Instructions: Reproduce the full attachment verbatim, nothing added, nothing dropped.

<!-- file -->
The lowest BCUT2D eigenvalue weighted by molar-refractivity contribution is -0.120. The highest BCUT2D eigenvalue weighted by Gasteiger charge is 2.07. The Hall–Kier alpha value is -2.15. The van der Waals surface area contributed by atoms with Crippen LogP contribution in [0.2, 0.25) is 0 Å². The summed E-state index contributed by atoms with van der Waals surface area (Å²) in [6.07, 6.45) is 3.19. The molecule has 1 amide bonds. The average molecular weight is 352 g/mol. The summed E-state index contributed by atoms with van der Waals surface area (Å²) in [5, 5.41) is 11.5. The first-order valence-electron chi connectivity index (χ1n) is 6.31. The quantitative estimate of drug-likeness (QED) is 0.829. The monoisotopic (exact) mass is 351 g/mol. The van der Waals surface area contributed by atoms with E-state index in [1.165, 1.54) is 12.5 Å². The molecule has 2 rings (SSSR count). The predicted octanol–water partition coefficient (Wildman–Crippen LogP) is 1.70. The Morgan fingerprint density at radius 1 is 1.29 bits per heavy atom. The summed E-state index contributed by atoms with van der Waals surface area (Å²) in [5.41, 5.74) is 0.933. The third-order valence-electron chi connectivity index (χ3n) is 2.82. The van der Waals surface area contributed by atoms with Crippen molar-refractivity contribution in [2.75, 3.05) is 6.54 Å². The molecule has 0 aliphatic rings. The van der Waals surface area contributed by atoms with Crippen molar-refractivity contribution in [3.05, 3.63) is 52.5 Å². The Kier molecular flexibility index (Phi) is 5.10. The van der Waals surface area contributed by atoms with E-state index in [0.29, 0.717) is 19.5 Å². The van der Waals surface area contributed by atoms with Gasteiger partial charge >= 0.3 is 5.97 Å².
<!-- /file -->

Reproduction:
The lowest BCUT2D eigenvalue weighted by molar-refractivity contribution is -0.120. The highest BCUT2D eigenvalue weighted by Gasteiger charge is 2.07. The Hall–Kier alpha value is -2.15. The van der Waals surface area contributed by atoms with Crippen LogP contribution in [0.2, 0.25) is 0 Å². The summed E-state index contributed by atoms with van der Waals surface area (Å²) in [6.07, 6.45) is 3.19. The molecule has 1 amide bonds. The average molecular weight is 352 g/mol. The summed E-state index contributed by atoms with van der Waals surface area (Å²) in [5, 5.41) is 11.5. The first-order valence-electron chi connectivity index (χ1n) is 6.31. The quantitative estimate of drug-likeness (QED) is 0.829. The monoisotopic (exact) mass is 351 g/mol. The van der Waals surface area contributed by atoms with E-state index in [1.165, 1.54) is 12.5 Å². The molecule has 2 rings (SSSR count). The predicted octanol–water partition coefficient (Wildman–Crippen LogP) is 1.70. The Morgan fingerprint density at radius 1 is 1.29 bits per heavy atom. The summed E-state index contributed by atoms with van der Waals surface area (Å²) in [5.41, 5.74) is 0.933. The third-order valence-electron chi connectivity index (χ3n) is 2.82. The van der Waals surface area contributed by atoms with Crippen molar-refractivity contribution in [2.75, 3.05) is 6.54 Å². The molecule has 0 aliphatic rings. The van der Waals surface area contributed by atoms with Crippen molar-refractivity contribution in [3.05, 3.63) is 52.5 Å². The Kier molecular flexibility index (Phi) is 5.10. The van der Waals surface area contributed by atoms with E-state index in [0.29, 0.717) is 19.5 Å². The van der Waals surface area contributed by atoms with Gasteiger partial charge >= 0.3 is 5.97 Å².